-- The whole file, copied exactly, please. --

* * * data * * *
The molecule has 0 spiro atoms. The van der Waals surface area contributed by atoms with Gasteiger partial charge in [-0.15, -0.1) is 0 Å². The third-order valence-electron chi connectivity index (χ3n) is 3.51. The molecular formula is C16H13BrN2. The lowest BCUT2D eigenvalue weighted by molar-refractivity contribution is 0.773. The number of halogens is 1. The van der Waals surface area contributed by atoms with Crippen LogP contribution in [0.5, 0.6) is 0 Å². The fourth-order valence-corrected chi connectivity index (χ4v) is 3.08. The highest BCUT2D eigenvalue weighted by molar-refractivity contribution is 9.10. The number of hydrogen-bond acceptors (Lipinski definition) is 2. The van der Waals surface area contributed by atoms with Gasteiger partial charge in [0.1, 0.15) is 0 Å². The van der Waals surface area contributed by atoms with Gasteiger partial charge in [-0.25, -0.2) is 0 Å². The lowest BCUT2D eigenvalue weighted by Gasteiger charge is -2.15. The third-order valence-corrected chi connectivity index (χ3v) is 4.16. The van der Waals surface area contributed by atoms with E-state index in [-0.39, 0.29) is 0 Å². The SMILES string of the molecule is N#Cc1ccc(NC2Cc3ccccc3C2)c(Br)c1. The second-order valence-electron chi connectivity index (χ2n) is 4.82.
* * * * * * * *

The molecule has 0 spiro atoms. The van der Waals surface area contributed by atoms with Gasteiger partial charge in [-0.15, -0.1) is 0 Å². The third-order valence-electron chi connectivity index (χ3n) is 3.51. The molecular formula is C16H13BrN2. The lowest BCUT2D eigenvalue weighted by molar-refractivity contribution is 0.773. The number of halogens is 1. The van der Waals surface area contributed by atoms with Crippen LogP contribution in [0.5, 0.6) is 0 Å². The fourth-order valence-corrected chi connectivity index (χ4v) is 3.08. The highest BCUT2D eigenvalue weighted by molar-refractivity contribution is 9.10. The number of hydrogen-bond acceptors (Lipinski definition) is 2. The van der Waals surface area contributed by atoms with Gasteiger partial charge in [0.1, 0.15) is 0 Å². The van der Waals surface area contributed by atoms with Gasteiger partial charge in [-0.25, -0.2) is 0 Å². The lowest BCUT2D eigenvalue weighted by Gasteiger charge is -2.15. The third-order valence-corrected chi connectivity index (χ3v) is 4.16. The van der Waals surface area contributed by atoms with E-state index in [-0.39, 0.29) is 0 Å². The SMILES string of the molecule is N#Cc1ccc(NC2Cc3ccccc3C2)c(Br)c1. The second-order valence-electron chi connectivity index (χ2n) is 4.82.